These days you can’t see who’s in cahoots, ’cause now the KKK wears 3-piece suits.
– Chuck D, “Rebirth”
In early August, 1969, members of Charles Manson’s “family” murdered Rosemary and Leno LaBianca. Police would find the words “Helter Skelter” written on the walls in the blood of one of the victims – a reference to Manson’s belief that a population of angry and disaffected black people would rise and violently confront their white oppressors. Manson’s intention was to use the murder of the LaBiancas and others to trigger the beginning of the “race war” that he knew was coming. It never materialized.
To this day, despite the track record of who the aggressors are in “race wars” (hint: it’s pretty much never black people), fears abound of an angry mob of savage blacks rising up and waging war on a beleaguered and long-suffering white population. In fact, in preparing to write this piece, I took a little trip through the Google looking glass and found repeated references to “the coming race war”, on pretty much exactly the kinds of sites you’d expect. Many of them made reference to the current “hidden” race war that only the likes of Glenn Beck seem to possess the wisdom to see. Remember the knockout game? Well these guys sure do, judging by the comment threads.
Whether it’s in Detroit or Black Wall Street or at Charles Manson’s house, white America has been in the thrall of its fear of “Helter Skelter” for pretty much forever. The myth, created and nurtured by white supremacy, of the savagery and inherent criminality of black people has resulted in repeated violent backlash against black communities. Backlash, incidentally, not against actual harms or danger, but against the fear of harm and danger that never seem to actually bear fruit. White America segregates itself from its black population, drinks deeply of its own racist stereotyping, becomes drunk on its own panic, and then arms itself to “defend” itself from the Negro bogeymen of its own imagination. With predictably tragic results.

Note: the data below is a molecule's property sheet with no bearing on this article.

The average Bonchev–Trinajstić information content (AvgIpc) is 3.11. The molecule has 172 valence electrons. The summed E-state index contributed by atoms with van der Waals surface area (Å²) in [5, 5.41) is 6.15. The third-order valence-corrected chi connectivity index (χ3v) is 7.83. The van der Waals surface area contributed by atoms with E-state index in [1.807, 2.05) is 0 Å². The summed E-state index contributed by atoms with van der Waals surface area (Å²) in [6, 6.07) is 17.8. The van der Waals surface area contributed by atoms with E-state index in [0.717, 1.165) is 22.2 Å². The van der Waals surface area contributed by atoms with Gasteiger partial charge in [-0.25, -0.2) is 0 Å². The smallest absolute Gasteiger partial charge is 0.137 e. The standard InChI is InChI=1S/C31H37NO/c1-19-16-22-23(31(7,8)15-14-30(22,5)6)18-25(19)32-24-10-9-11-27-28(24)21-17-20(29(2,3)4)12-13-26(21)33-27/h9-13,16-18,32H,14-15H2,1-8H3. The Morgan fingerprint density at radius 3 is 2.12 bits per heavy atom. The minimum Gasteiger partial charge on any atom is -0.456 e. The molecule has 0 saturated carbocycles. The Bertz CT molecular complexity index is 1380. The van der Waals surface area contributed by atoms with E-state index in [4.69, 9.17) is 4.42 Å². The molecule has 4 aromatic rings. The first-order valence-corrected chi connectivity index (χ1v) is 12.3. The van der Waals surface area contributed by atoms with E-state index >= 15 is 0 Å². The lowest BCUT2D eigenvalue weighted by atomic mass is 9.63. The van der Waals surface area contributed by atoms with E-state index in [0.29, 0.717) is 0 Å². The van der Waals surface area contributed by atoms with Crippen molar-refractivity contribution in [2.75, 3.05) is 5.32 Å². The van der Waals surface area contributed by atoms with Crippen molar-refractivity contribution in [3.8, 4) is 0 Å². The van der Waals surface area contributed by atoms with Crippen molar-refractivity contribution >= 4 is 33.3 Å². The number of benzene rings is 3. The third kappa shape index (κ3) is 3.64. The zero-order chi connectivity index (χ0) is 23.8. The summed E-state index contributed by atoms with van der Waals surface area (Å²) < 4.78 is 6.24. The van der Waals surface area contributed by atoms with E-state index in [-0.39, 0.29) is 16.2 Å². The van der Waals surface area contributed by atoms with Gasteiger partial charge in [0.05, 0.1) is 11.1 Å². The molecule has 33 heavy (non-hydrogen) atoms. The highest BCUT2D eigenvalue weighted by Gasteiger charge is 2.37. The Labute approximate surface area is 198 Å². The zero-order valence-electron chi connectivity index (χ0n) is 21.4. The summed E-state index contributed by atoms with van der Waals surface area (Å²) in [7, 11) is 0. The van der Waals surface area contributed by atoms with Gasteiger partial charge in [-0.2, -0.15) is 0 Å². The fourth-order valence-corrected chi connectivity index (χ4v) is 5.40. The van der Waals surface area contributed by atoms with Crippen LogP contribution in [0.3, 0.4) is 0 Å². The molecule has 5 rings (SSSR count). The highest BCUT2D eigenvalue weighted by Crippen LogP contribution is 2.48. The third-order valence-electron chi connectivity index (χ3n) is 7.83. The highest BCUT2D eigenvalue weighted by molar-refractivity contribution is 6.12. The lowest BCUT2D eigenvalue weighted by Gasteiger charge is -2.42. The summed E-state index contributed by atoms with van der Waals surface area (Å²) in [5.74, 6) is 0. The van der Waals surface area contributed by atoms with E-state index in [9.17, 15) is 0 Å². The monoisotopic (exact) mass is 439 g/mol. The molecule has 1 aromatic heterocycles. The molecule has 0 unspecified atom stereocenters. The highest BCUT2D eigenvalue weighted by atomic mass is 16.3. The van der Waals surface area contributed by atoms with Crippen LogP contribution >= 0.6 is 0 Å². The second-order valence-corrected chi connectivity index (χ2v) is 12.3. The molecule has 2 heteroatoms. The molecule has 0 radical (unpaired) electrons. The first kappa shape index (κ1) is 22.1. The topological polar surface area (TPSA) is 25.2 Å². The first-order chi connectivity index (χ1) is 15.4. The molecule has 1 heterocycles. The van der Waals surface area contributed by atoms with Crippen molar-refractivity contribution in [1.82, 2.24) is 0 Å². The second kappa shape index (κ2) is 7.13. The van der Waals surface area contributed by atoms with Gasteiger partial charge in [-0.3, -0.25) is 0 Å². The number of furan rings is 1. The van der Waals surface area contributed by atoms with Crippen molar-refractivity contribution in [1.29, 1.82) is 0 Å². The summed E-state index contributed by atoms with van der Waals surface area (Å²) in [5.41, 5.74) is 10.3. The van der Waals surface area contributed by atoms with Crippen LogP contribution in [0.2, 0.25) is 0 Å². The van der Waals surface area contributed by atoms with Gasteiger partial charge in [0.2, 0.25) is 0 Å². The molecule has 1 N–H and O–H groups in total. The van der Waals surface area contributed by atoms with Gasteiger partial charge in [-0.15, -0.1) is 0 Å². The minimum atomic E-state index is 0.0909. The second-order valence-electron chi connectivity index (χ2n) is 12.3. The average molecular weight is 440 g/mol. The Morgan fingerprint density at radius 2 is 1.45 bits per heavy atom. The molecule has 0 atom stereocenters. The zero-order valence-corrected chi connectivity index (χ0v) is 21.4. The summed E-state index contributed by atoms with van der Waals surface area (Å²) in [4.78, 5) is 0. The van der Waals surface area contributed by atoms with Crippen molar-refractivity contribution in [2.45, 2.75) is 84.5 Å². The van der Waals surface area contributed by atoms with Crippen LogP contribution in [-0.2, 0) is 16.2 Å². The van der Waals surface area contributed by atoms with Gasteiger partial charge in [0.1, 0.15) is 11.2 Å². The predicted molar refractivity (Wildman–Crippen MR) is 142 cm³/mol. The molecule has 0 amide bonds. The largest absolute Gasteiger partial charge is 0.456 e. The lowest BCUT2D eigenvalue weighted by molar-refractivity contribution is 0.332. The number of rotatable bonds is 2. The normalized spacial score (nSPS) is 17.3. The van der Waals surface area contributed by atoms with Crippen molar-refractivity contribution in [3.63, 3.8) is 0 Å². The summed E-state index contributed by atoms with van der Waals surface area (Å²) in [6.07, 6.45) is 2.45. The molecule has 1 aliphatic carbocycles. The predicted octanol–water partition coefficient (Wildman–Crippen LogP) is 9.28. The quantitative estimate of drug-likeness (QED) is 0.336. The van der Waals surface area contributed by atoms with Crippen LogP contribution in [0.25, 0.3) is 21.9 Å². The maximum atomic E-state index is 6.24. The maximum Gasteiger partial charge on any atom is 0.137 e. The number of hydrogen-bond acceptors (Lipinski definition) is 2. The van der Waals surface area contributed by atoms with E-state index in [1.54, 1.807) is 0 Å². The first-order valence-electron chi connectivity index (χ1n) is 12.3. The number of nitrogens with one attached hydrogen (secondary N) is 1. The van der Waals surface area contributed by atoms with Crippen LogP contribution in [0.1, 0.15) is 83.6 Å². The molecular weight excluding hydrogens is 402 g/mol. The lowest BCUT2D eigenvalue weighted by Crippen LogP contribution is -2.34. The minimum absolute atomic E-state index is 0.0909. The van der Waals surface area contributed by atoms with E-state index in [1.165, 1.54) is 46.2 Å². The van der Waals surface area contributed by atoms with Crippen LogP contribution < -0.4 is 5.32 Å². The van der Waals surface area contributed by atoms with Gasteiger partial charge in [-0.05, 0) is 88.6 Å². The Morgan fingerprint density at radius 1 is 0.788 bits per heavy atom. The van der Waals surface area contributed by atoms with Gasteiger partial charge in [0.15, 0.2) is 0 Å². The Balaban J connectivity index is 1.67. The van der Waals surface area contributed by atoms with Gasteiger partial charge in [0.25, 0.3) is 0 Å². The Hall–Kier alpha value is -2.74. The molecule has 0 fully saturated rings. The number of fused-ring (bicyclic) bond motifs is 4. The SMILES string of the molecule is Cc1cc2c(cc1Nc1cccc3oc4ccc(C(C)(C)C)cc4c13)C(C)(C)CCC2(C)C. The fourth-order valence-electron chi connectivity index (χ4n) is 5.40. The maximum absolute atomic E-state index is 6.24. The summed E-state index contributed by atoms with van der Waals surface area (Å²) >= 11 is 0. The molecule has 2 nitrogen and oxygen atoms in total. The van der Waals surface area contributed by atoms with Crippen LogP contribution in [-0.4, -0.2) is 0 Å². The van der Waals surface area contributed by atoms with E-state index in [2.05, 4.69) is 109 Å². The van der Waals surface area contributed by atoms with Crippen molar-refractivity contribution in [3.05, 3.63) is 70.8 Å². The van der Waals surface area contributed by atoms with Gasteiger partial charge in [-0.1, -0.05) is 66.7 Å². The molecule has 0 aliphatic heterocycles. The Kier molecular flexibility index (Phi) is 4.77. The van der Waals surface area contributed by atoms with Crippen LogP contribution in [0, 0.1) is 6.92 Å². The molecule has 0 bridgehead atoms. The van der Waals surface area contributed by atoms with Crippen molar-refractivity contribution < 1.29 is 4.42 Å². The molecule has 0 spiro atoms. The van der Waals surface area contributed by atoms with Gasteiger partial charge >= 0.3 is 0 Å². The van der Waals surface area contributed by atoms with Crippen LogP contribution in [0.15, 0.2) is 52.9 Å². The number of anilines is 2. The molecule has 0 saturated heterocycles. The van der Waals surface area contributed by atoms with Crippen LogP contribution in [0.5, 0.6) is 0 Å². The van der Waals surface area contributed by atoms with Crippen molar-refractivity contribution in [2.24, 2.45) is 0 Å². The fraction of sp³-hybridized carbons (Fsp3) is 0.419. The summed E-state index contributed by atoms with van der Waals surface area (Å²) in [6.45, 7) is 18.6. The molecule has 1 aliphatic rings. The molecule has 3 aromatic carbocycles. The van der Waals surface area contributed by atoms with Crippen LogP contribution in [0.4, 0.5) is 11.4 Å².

By now the vast majority of you will have heard of the racist comments made by Donald Sterling, owner of the Los Angeles Clippers, an NBA team. Sterling was taped during a phone conversation with his girlfriend V. Stiviano, asking her not to bring black people to games with her. This is, apparently, part of a long history of racist comments made by Sterling over the course of this conversation and over a number of incidents stretching back many years. The response has been quick and severe, with players, owners, sports fans, and team sponsors all moving to condemn the comments and the man who made them.
Is Donald Sterling a racist?
Whether or not Donald Sterling is “a racist” is a question that I find profoundly boring. As I have said many times before, I do not recognize the validity of the category “a racist”. There seems to be no behaviour or set of behaviours that we can agree on to define what “a racist” is. All we know about “racists” are that nobody who is ever accused of being one, nor anyone who supports or is otherwise allied with the accused, will accept the label. Then there is something about how many bones in that person’s body are racist. And then some jiu-jitsu about who is really “a racist”. The pattern is as predictable as it is tiresome.
I am similarly not interested in writing a personal condemnation of Donald Sterling. I doubt he (or anyone else) would care if I did, and that ground is pretty well trod already. If you heard what Sterling said, and you don’t already think he’s a total scumbag, then I doubt that any combination of consonants and vowels could possibly convince you.